Is it safe to holiday in Mallorca?

Sunday, July 26th, 2020

The latest news has dealt a blow to many of us – the UK is once again asking travellers returning from Spain, including the Balearic Islands, to quarantine for 14 days. Is it no longer safe to travel to Mallorca?

The Foreign Office is now advising against all but essential travel to mainland Spain. This is due to the country experiencing several regional coronavirus outbreaks, which are being controlled by the re-introduction of some restrictions in the areas concerned.

The Foreign Office does not advise against travel to the Balearic Islands, including Mallorca. The rate of infections on the Balearics has been low ever since the start of the pandemic. Over the last few months, the number of cases has decreased even further. Current statistics reveal that 38 of the 53 municipalities in Mallorca, i.e. over 70%, do not have any cases of coronavirus.

The majority of infections – approximately 45% of the total number identified on the island – are in the capital, Palma. The latest figures state a total of 58 cases in the capital – a negligible percentage of the city’s 416,000 inhabitants. Accordingly, the number of cases across the island is very low; on Thursday, 23rd July, only 122 cases were registered in the whole of the Balearic Islands.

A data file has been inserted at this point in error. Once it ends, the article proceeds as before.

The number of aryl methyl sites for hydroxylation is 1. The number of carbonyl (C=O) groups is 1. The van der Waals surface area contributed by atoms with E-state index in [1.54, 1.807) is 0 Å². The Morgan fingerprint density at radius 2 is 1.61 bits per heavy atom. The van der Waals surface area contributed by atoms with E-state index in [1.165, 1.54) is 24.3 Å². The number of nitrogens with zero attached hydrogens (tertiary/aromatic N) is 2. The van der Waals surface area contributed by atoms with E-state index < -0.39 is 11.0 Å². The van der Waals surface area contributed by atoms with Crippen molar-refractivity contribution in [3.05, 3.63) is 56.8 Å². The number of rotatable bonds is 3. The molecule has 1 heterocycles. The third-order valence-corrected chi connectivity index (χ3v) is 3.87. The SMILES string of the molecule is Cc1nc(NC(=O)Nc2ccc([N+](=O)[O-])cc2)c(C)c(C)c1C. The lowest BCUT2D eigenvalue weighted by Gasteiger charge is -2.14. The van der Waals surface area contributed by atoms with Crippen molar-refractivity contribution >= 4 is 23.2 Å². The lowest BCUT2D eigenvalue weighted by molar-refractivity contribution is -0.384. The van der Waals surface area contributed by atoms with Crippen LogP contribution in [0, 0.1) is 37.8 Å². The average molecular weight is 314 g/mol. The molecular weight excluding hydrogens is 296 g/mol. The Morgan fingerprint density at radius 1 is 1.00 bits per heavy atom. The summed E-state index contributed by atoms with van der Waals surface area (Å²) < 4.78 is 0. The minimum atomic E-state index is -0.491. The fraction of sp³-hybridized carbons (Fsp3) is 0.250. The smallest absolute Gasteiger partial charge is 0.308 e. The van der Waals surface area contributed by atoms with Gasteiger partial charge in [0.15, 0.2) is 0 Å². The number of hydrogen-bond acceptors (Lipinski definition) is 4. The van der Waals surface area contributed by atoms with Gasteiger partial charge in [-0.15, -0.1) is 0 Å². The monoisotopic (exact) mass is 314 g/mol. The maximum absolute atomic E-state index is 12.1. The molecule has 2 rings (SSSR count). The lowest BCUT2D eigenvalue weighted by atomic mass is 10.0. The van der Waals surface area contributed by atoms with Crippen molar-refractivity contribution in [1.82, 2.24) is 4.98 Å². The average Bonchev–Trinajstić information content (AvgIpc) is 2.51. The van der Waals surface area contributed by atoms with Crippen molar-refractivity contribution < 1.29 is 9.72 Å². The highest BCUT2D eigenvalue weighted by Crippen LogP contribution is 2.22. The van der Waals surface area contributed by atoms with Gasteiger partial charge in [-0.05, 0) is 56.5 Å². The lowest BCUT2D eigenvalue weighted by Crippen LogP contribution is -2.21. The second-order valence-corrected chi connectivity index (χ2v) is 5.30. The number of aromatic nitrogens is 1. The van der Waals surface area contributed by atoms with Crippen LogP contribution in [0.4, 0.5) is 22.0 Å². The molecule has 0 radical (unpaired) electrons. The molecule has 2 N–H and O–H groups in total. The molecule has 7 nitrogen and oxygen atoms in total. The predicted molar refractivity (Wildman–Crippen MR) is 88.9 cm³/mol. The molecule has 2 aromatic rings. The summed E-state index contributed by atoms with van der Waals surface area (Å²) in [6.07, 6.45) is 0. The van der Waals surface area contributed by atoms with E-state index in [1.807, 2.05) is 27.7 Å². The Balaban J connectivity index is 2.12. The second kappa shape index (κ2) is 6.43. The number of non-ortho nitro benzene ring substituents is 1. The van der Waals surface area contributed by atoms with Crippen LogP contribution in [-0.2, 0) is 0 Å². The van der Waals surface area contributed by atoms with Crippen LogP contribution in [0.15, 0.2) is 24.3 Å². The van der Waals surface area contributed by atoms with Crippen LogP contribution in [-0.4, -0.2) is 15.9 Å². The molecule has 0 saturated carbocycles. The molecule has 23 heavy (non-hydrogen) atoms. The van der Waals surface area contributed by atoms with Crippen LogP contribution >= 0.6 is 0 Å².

The Balearic Government is working hard to maintain this situation and has introduced a variety of safety regulations and preventative measures. As reported previously, thermal imaging cameras measure the body temperature of all new arrivals to the island and everyone is required to complete an entry questionnaire. The wearing of face masks has become obligatory since July 13th.

After violations of the distancing rules in Playa de Palma and Magaluf, several clubs and bars in those areas have been closed until further notice. This is hoped to put a stop to the excesses these party hotspots are known for, in an effort to keep the risk of infection on the island as low as possible.

In order to prevent the increase of infections in the local population, the Balearic Health Authority has a dedicated team of around 150 people working tirelessly in tracing any contacts of newly reported infections.

All in all, Mallorca has been and continues to be a safe place to visit in these uncertain times. Unfortunately, this does not mean that travellers returning from the island are exempt from the latest UK quarantine rules which, even if regarded as unnecessary by some, still need to be adhered to.


From just


per day

Cheap Mallorca Car Rental

  • Compare every car hire company at PMI
  • Great prices guaranteed
  • 100% secure online payment
  • Free cancellation
  • Inclusive no-excess deals